It’s time to take a gander at an oft-overlooked and underestimated wideout by the name of Eric Weems.
Pros: Has good speed and quickness. As a return man does a good job accelerating and getting to top speed. Fairly sure-handed returner that isn’t prone to fumbles or muffs. As a punt returner, does a good job making the first guy miss. Uses his ability as a returner to pick up yardage after the catch. Is a good runner and can be effective on screens and reverses. Shows good hands and can adjust to a high throw. Is a good blocker for his size, and willing to throw what little weight he does have around.
Cons: Lacks elite long speed to really be a gamebreaker as a return threat. Needs to polish up his route-running. Without it, he has yet to prove he can get open against starting-caliber cornerbacks. Lack of size makes him susceptible to the jam.
2010 Outlook: It’s interesting to note that the very first offensive snap Eric Weems ever took in a regular season game, he threw a touchdown-resulting block for Harry Douglas in 2008. Weems physical attributes favor him as a slot receiver or flanker where his lack of size isn’t as big an issue. Last season he got quite a bit of work that likely would have gone to Harry Douglas had he been available. This year, he is being pushed for his role as incumbent return specialist, but also looking to make more of an impact on offense.
As a returner, Weems is not what would classify as a game-breaker due to his lack of top-end track speed. But he is a fairly reliable guy that will consistent pick up good yardage, not great yardage. Many of his good returns last year set up the Falcons on good scoring drives, leading to scores, particularly at key moments in 2009. His record wasn’t perfect in the fumble department but he was a lot more reliable than recent options the Falcons have had.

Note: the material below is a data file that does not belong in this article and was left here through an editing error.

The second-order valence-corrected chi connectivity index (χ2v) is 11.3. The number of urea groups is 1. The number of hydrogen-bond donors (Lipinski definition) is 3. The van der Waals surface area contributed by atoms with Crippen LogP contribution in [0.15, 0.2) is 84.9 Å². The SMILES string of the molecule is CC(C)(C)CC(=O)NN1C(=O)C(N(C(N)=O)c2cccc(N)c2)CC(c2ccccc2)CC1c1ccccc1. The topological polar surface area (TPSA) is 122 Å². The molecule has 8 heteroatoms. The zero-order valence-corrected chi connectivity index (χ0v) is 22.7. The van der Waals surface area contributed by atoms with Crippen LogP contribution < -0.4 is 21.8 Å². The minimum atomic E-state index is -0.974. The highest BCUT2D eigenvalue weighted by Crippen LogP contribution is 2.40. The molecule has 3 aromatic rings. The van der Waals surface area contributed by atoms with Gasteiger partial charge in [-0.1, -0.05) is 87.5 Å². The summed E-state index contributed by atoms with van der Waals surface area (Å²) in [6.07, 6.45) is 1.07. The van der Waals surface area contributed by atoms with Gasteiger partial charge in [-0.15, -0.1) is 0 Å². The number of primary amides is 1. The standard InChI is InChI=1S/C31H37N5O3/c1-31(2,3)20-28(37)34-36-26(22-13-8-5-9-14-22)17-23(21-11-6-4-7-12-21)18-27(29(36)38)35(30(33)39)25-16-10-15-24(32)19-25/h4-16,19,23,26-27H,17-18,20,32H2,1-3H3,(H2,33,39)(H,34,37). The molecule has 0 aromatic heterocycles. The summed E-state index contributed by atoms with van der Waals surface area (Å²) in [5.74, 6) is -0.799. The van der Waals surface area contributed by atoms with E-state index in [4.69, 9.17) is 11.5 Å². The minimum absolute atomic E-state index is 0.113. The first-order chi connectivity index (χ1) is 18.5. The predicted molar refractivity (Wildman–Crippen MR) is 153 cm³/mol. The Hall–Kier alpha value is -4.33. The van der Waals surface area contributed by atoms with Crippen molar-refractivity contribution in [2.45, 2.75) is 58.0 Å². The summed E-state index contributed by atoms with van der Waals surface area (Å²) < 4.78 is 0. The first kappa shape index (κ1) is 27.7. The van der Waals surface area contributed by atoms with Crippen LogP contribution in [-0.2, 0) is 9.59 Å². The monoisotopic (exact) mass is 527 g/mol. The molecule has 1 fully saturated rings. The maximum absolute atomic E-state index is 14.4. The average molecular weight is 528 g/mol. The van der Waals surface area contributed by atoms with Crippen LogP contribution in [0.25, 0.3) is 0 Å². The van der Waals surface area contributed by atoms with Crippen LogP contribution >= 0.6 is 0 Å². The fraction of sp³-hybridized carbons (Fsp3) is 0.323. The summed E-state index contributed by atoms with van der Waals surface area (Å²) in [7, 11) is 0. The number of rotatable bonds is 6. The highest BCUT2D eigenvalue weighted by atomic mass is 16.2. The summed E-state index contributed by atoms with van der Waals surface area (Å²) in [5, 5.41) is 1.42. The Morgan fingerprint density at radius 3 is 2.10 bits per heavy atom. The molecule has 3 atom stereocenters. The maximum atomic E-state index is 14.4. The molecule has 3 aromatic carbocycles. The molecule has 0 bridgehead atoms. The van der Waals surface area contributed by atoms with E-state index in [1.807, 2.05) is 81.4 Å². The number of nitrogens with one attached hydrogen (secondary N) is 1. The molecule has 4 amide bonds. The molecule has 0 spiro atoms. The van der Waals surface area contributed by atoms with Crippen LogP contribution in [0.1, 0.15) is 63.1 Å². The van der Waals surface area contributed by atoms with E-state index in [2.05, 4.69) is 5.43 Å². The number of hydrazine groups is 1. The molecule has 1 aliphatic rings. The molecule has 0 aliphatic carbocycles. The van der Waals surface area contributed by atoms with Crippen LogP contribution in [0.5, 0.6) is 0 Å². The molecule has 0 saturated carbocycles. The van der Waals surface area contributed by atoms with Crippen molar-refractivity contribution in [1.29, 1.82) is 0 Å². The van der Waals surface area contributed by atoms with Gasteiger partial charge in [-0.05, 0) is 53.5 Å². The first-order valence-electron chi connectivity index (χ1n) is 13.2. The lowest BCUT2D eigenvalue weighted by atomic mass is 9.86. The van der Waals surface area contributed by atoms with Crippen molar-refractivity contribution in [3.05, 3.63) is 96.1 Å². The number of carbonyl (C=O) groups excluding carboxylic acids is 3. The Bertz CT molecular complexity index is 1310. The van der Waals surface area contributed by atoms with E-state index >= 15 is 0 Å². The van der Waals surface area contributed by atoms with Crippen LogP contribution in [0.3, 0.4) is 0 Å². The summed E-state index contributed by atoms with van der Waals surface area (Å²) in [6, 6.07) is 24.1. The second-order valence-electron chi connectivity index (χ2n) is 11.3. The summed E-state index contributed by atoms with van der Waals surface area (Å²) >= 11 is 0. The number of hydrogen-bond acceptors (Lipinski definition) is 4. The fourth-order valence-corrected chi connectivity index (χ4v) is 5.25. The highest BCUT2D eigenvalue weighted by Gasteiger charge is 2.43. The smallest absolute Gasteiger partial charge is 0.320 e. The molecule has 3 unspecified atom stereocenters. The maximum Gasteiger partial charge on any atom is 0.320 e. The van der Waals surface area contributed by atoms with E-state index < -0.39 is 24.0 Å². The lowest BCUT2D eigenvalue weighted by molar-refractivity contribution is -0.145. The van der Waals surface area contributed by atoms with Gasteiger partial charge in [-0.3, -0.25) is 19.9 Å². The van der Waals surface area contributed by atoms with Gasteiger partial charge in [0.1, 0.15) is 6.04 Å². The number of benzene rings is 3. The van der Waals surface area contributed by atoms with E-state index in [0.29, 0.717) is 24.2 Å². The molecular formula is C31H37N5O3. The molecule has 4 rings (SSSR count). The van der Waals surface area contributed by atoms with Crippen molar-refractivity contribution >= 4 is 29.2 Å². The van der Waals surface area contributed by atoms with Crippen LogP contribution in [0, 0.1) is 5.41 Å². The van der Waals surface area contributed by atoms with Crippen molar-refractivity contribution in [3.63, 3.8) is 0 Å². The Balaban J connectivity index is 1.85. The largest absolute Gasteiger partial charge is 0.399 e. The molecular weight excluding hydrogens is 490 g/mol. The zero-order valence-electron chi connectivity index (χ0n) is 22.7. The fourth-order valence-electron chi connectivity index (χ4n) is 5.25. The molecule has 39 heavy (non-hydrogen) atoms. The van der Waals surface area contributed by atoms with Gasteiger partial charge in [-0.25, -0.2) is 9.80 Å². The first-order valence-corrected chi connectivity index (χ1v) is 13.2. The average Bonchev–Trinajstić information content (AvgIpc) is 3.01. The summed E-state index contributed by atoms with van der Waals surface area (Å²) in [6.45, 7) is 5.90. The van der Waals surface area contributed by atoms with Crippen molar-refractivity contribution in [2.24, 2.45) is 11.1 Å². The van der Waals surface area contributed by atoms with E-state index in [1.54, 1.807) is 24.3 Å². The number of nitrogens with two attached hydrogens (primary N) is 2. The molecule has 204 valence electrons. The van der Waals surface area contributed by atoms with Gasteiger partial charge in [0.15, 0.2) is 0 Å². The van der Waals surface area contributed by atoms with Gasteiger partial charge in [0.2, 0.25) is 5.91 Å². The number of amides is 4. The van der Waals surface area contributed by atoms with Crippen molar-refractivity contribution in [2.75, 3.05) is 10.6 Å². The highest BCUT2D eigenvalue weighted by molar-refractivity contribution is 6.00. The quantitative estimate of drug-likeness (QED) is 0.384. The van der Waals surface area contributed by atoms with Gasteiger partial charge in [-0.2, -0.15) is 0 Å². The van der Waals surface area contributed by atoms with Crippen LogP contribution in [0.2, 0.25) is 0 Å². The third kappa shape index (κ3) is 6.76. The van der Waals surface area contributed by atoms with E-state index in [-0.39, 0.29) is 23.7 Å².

As a receiver, he is not going to be a go-to option for the team. His main use offensively in 2009 was on reverses and end-arounds. But he did add some value as a receiver, and he will likely work to increase that value this season. With the injury to Michael Jenkins, he will have an opportunity to garner stronger consideration from the coaching staff.
A major key for Weems will be improving his route-running. His lack of size means that he won’t be able to outmuscle most corners that he faces. That means he’ll have to rely more on his ability to separate to present himself as the best possible target for the quarterback. As he develops there, potentially the best way to utilize him is probably on short, quick routes designed to get him the ball and try to use his speed and quickness after the catch to try and make plays in space.
In Summary… Weems doesn’t have the upside of other undersized receivers to be a serious factor in the Falcons passing game. He essentially is a niche player that his biggest value is as a reliable returner on special teams. But he’s a hard-worker that has all the basic skills that he can contribute offensively, and occasionally provide a big play as a runner, receiver, and occasionally blocker.